Stephanie O. Hubach
Reviewed by: Diane L. Olinger
Date posted: 04/27/2008
Same Lake, Different Boat: Coming Alongside People Touched by Disability, by Stephanie O. Hubach. Published by P & R, 2006. Paperback, 226 pages, list price $14.99. Reviewed by Diane L. Olinger, a member at Calvary OPC in Glenside, Pa.
In the opening pages of Same Lake, Different Boat, Stephanie Hubach tells the story of the day she gave birth to her son Timothy and was "surprised by disability." " In retrospect," she writes, I still can't believe that I didn't anticipate the possibility" (p. 22). Her son (now a teenager) has Down syndrome. Hubach is active in disability ministry within her church, denomination (PCA), and community.
According to Hubach, disability is a normal part of life in an abnormal world. Because God's good creation was marred by the Fall, "on every level of every dimension of the human experience there is a mixture of both the blessedness of creation and the brokenness of the fall" (p. 29). What does this imply about disability? "Disability is essentially a more noticeable form of the brokenness that is common to the human experience" (p. 29). Hubach argues that Scripture calls us to identify intentionally with the disabled. "Intentional identification" involves purposefully affiliating ourselves closely with another person or group, in contrast to identifying with those with whom we feel comfortable. We know that this is our calling, she argues, because Christ himself intentionally identified with those in need. In John 9, for example, Jesus went out looking for a blind man and found him.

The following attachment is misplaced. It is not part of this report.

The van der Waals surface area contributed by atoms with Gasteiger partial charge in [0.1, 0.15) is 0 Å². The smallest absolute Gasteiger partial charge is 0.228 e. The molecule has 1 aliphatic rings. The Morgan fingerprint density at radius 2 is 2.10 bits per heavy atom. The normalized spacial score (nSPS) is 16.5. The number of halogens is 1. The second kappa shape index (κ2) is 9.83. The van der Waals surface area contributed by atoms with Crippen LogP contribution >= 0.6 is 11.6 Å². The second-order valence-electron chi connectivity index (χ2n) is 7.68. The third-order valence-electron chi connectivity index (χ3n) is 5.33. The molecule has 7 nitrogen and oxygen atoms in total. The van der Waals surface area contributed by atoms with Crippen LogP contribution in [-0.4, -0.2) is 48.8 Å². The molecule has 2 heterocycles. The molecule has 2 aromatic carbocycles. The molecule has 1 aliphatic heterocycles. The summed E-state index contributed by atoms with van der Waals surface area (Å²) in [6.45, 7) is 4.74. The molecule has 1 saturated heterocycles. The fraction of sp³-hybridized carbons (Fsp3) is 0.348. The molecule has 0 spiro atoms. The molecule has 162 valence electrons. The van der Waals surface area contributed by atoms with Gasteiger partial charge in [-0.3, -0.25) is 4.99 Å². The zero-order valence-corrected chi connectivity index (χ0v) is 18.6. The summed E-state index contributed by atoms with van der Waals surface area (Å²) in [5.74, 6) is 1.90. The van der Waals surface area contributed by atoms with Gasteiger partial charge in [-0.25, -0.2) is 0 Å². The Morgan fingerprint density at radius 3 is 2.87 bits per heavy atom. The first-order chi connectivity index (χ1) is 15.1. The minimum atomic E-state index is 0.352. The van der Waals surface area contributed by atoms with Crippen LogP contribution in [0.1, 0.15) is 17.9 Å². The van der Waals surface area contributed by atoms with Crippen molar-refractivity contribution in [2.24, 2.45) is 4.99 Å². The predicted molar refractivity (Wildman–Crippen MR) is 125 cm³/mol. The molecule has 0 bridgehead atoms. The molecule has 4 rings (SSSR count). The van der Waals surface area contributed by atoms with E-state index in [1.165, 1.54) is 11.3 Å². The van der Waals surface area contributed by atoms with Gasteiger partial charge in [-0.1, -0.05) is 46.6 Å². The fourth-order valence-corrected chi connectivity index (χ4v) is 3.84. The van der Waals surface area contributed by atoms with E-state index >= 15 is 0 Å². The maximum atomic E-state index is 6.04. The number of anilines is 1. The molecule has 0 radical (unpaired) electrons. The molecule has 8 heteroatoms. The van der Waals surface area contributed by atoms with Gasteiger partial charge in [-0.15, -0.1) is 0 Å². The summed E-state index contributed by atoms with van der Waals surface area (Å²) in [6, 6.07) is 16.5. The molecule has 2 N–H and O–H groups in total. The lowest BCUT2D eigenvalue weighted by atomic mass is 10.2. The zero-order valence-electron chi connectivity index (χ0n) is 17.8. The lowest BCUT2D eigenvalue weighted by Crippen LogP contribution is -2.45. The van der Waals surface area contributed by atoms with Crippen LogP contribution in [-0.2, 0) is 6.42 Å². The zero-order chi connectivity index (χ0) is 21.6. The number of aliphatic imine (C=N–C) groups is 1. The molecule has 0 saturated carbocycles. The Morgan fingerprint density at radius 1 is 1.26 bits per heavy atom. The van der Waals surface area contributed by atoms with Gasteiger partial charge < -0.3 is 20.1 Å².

Same Lake, Different Boat challenges the church to be hospitable to the disabled. "Statistics show that people with disabilities and their families are significantly underrepresented in their involvement with the church. Many of these individuals express that the church has been inhospitable to them either in attitude or because of architecture, or both." This part of the book is easier to assent to when it is general than when it is specific. In other words, it's easier to agree with Hubach that the church must love the disabled than it is to agree that this love must be expressed in the particular ways she enumerates in every situation and every place.
For instance, Hubach says that a church is guilty of "passive oppression" of the disabled if it "has a half-dozen steps to its front door and no alternative handicap-accessible entrance," or if it "fails to address the Christian education needs of a child with Down syndrome," or when someone is passed over for a leadership position because he is paraplegic (pp. 157-58). These certainly could be instances of sinful neglect by a congregation. However, scarcity of resources (money, time, energy, ability) might also be a possible cause. Such scarcity is as much an effect of the Fall as disability, and, as with disability, we don't normally blame those afflicted for their condition. But Hubach is an unabashed advocate for the disabled, and she would question whether the available resources are being rightly distributed.
Same Lake, Different Boat challenges churches and individual Christians to reevaluate their efforts to serve the disabled. In doing so, the book provides a good summary of the biblical case for service to all who are in need.